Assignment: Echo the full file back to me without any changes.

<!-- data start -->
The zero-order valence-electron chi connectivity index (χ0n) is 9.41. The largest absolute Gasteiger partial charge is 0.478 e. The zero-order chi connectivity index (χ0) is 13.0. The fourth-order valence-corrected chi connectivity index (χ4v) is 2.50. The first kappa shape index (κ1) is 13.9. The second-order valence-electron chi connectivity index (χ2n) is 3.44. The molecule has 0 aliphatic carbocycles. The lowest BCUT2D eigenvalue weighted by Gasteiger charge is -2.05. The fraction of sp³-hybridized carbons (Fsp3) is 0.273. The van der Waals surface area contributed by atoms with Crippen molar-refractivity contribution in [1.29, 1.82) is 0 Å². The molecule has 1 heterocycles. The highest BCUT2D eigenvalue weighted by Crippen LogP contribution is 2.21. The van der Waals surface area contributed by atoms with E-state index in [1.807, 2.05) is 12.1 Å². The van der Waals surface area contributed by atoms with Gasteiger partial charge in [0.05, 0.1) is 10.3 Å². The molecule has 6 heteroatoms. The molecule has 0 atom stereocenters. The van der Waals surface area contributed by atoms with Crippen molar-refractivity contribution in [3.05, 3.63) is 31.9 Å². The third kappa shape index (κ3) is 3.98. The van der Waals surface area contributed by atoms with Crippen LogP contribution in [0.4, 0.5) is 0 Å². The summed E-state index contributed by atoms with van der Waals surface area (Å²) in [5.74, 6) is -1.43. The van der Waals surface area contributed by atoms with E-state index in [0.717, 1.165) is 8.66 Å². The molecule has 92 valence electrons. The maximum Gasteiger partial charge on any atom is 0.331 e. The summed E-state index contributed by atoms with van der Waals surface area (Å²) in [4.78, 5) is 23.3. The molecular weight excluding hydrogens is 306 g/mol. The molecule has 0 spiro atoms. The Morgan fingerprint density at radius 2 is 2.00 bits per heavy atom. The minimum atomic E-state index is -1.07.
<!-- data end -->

The zero-order valence-electron chi connectivity index (χ0n) is 9.41. The largest absolute Gasteiger partial charge is 0.478 e. The zero-order chi connectivity index (χ0) is 13.0. The fourth-order valence-corrected chi connectivity index (χ4v) is 2.50. The first kappa shape index (κ1) is 13.9. The second-order valence-electron chi connectivity index (χ2n) is 3.44. The molecule has 0 aliphatic carbocycles. The lowest BCUT2D eigenvalue weighted by Gasteiger charge is -2.05. The fraction of sp³-hybridized carbons (Fsp3) is 0.273. The van der Waals surface area contributed by atoms with Crippen molar-refractivity contribution in [1.29, 1.82) is 0 Å². The molecule has 1 heterocycles. The highest BCUT2D eigenvalue weighted by Crippen LogP contribution is 2.21. The van der Waals surface area contributed by atoms with E-state index in [1.807, 2.05) is 12.1 Å². The van der Waals surface area contributed by atoms with Gasteiger partial charge in [0.05, 0.1) is 10.3 Å². The molecule has 6 heteroatoms. The molecule has 0 atom stereocenters. The van der Waals surface area contributed by atoms with Crippen molar-refractivity contribution in [3.05, 3.63) is 31.9 Å². The third kappa shape index (κ3) is 3.98. The van der Waals surface area contributed by atoms with Crippen LogP contribution in [0.4, 0.5) is 0 Å². The summed E-state index contributed by atoms with van der Waals surface area (Å²) in [5.74, 6) is -1.43. The van der Waals surface area contributed by atoms with E-state index in [0.717, 1.165) is 8.66 Å². The molecule has 92 valence electrons. The maximum Gasteiger partial charge on any atom is 0.331 e. The summed E-state index contributed by atoms with van der Waals surface area (Å²) in [4.78, 5) is 23.3. The molecular weight excluding hydrogens is 306 g/mol. The molecule has 0 spiro atoms. The Morgan fingerprint density at radius 2 is 2.00 bits per heavy atom. The minimum atomic E-state index is -1.07.